Hepatocellular Carcinoma Surveillance in a Cohort of Chronic Hepatitis C Virus-Infected Patients with Cirrhosis.
Abara WE, Spradling P, Zhong Y, Moorman A, Teshale EH, Rupp L, Gordon SC, Schmidt M, Boscarino JA, Daida YG, and Holmberg SD. Hepatocellular Carcinoma Surveillance in a Cohort of Chronic Hepatitis C Virus-Infected Patients with Cirrhosis. J Gastrointest Cancer 2019; Epub ahead of print.
J Gastrointest Cancer
BACKGROUND: Six-monthly hepatocellular carcinoma (HCC) screening in cirrhotic patients has been recommended since 2011. HCC prognosis is associated with diagnosis at an early stage. We examined the prevalence and correlates of 6-monthly HCC surveillance in a cohort of HCV-infected cirrhotic patients.
METHODS: Data were obtained from the medical records of patients receiving care from four hospitals between January 2011 and December 2016. Frequencies and logistic regression were conducted.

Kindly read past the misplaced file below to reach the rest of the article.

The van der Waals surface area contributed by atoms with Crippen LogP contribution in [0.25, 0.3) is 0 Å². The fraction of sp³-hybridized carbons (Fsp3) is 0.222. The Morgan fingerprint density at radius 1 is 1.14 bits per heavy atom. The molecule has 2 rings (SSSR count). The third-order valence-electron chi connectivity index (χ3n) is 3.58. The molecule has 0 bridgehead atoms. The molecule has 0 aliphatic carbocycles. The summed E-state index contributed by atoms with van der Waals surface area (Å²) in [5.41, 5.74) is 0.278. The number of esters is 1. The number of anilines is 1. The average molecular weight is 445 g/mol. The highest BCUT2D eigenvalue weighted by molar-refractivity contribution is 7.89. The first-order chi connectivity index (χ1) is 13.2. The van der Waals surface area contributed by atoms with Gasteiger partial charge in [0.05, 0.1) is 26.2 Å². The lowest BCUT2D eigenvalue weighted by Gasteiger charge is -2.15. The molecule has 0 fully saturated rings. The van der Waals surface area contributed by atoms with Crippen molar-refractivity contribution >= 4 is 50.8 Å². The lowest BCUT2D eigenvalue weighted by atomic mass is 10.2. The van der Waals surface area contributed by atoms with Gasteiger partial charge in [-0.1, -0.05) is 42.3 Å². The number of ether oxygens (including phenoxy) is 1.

RESULTS: Of 2,933 HCV-infected cirrhotic patients, most were ≥ 60 years old (68.5%), male (62.2%), White (65.8%), and had compensated cirrhosis (74.2%). The median follow-up period was 3.5 years. Among these patients, 10.9% were consistently screened 6 monthly and 21.4% were never screened. Patients with a longer history of cirrhosis (AOR = 0.86, 95% CI = 0.80-0.93) were less likely to be screened 6 monthly while decompensated cirrhotic patients (AOR = 1.39, 95% CI = 1.06-1.81) and cirrhotic patients between 18 and 44 years (AOR = 2.01, 95% CI = 1.07-3.74) were more likely to be screened 6 monthly compared to compensated cirrhotic patients and patients 60 years and older respectively. There were no significant differences by race, gender, or insurance type.
CONCLUSION: The prevalence of consistent HCC surveillance remains low despite formalized recommendations. One in five patients was never surveilled. Patients with a longer history of cirrhosis were less likely to be surveilled consistently despite their greater HCC risk. Improving providers' knowledge about current HCC surveillance guidelines, educating patients about the benefits of consistent HCC surveillance, and systemic interventions like clinical reminders and standing HCC surveillance protocols can improve guideline-concordant surveillance in clinical practice.
ePub ahead of print